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Trump’s New Budget Plan Proves He Won’t Even Pretend to Care about the Debt

Summary:
Presidential budgets are usually declared dead soon after their release. President Trump's budget for FY2019, however, was dead before it even arrived. It was doomed by the horrendous budget deal that was made by congressional Republicans and Democrats—and then signed by Mr. Trump himself. Even still, the budget is yet another sign of how little this administration cares about maintaining the barest pretense of fiscal responsibility. Last week's budget deal made the numbers proposed in his administration's budget instantly obsolete. The administration just signed a budget agreement that busted the non-defense budget caps and increased funding for this category by more than 10 percent. This makes the proposed cuts in non-defense spending laughable. The administration would concentrate .5

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Presidential budgets are usually declared dead soon after their release. President Trump's budget for FY2019, however, was dead before it even arrived. It was doomed by the horrendous budget deal that was made by congressional Republicans and Democrats—and then signed by Mr. Trump himself. Even still, the budget is yet another sign of how little this administration cares about maintaining the barest pretense of fiscal responsibility.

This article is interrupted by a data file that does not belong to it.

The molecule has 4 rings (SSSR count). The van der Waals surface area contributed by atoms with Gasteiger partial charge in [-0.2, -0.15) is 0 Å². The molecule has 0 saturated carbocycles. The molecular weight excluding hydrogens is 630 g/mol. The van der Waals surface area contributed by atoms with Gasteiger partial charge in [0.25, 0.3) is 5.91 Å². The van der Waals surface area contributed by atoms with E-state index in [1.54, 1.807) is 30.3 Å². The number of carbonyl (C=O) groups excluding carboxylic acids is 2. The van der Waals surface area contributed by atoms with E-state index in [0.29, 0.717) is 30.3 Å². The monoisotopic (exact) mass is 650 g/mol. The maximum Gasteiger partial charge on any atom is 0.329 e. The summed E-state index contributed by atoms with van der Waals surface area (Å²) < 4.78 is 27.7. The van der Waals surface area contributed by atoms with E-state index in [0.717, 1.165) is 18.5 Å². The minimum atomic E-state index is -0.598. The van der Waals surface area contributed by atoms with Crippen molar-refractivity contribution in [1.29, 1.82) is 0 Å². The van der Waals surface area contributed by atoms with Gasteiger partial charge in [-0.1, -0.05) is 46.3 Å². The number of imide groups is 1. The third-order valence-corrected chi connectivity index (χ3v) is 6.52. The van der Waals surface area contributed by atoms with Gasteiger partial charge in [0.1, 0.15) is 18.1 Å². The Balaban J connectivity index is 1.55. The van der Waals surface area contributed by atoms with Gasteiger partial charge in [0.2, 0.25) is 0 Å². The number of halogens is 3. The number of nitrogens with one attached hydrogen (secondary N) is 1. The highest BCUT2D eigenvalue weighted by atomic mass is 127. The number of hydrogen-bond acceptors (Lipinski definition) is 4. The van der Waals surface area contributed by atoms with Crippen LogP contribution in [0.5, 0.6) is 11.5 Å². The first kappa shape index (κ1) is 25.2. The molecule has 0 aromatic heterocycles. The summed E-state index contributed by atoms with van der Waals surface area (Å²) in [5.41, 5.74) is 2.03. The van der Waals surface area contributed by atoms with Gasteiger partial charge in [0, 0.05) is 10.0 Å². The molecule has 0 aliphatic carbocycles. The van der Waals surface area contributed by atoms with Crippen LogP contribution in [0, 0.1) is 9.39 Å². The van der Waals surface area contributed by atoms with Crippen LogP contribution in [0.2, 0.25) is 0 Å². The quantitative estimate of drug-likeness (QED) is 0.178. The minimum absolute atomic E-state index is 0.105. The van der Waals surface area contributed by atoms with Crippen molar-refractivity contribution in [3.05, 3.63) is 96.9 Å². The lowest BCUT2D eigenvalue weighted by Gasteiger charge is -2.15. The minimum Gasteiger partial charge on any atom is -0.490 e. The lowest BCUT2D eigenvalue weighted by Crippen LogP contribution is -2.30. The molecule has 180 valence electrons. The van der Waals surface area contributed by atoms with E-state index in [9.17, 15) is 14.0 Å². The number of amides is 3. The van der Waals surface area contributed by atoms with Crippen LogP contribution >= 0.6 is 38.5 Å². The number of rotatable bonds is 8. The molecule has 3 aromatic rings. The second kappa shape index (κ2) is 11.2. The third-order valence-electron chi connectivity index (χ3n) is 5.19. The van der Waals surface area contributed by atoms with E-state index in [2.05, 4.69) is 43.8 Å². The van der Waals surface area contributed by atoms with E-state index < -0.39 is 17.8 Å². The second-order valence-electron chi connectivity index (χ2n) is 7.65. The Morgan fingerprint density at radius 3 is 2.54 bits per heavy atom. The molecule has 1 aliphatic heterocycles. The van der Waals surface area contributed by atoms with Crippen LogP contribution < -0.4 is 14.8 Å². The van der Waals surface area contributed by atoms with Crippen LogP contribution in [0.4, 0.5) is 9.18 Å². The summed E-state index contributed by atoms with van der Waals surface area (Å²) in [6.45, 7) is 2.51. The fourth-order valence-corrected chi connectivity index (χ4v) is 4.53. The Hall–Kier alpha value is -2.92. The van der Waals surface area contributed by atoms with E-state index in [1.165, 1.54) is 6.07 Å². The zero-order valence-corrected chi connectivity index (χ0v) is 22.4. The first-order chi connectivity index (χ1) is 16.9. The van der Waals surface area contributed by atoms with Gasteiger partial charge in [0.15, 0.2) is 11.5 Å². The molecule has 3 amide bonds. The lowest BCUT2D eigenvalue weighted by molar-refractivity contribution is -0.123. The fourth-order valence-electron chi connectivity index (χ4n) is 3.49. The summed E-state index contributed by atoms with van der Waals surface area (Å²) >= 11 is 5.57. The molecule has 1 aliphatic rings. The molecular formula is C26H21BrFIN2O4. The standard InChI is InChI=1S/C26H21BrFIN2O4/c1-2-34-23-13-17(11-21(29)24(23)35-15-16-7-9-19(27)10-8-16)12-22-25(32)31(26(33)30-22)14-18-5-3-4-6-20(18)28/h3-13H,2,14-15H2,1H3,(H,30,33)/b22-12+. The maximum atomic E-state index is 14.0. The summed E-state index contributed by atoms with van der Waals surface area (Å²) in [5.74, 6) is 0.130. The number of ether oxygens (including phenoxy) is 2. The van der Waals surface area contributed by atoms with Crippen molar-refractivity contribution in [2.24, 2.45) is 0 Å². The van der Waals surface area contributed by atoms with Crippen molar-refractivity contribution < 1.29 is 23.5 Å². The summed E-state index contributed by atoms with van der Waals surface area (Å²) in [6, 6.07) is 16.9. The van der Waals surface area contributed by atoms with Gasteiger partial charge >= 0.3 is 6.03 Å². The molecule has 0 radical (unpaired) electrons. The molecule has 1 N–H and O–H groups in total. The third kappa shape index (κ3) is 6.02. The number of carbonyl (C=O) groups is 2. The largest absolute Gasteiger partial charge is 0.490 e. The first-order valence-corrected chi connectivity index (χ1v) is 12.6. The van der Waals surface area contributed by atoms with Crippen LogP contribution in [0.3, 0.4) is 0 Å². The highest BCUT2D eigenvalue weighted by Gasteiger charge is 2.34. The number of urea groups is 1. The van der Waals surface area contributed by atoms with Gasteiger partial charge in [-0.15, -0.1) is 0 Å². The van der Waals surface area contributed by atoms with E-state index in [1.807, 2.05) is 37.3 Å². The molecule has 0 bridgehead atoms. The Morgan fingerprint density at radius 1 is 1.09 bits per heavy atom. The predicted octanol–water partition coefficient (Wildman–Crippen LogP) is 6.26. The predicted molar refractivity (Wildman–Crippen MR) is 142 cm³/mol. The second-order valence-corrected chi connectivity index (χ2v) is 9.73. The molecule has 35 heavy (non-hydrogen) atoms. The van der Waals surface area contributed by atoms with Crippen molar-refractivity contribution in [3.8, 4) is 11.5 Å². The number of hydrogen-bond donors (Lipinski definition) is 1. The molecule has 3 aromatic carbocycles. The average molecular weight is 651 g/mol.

Last week's budget deal made the numbers proposed in his administration's budget instantly obsolete.

The administration just signed a budget agreement that busted the non-defense budget caps and increased funding for this category by more than 10 percent. This makes the proposed cuts in non-defense spending laughable. The administration would concentrate $1.5 trillion in cuts over ten years exclusively on the non-defense side if the budget, while defense spending would grow by $800 billion over that same period of time. Even if the administration was serious about fiscal restraint, the imbalance between defense and non-defense would make the cuts politically impossible.

Just because the administration's budget outlines some potential ways to cut spending, one shouldn't actually believe that spending is going to go down. It won't.

According to the budget document, the government will spend $4.4 trillion in FY2019 and will grow spending by $1.7 trillion over ten years to $6.1 trillion in FY2028. Discretionary spending, both defense and non-defense, will increase, as will the mandatory side of the budget—and federal debt and deficits with it.

The budget proposal's spending cuts, in other words, are totally imaginary. The main outcome you can expect is that the promised savings won't materialize.

The budget also counts on a serious increase in tax receipts as a result of optimistically high economic growth rates. These projected rates are sustained over the entire ten-year budget window despite the historical record showing that it is extremely unlikely to happen. To be fair, Trump is not unique in pretending that a booming economy will occur during his tenure; however, the assumptions made by his administration are eyebrow-raising to say the least.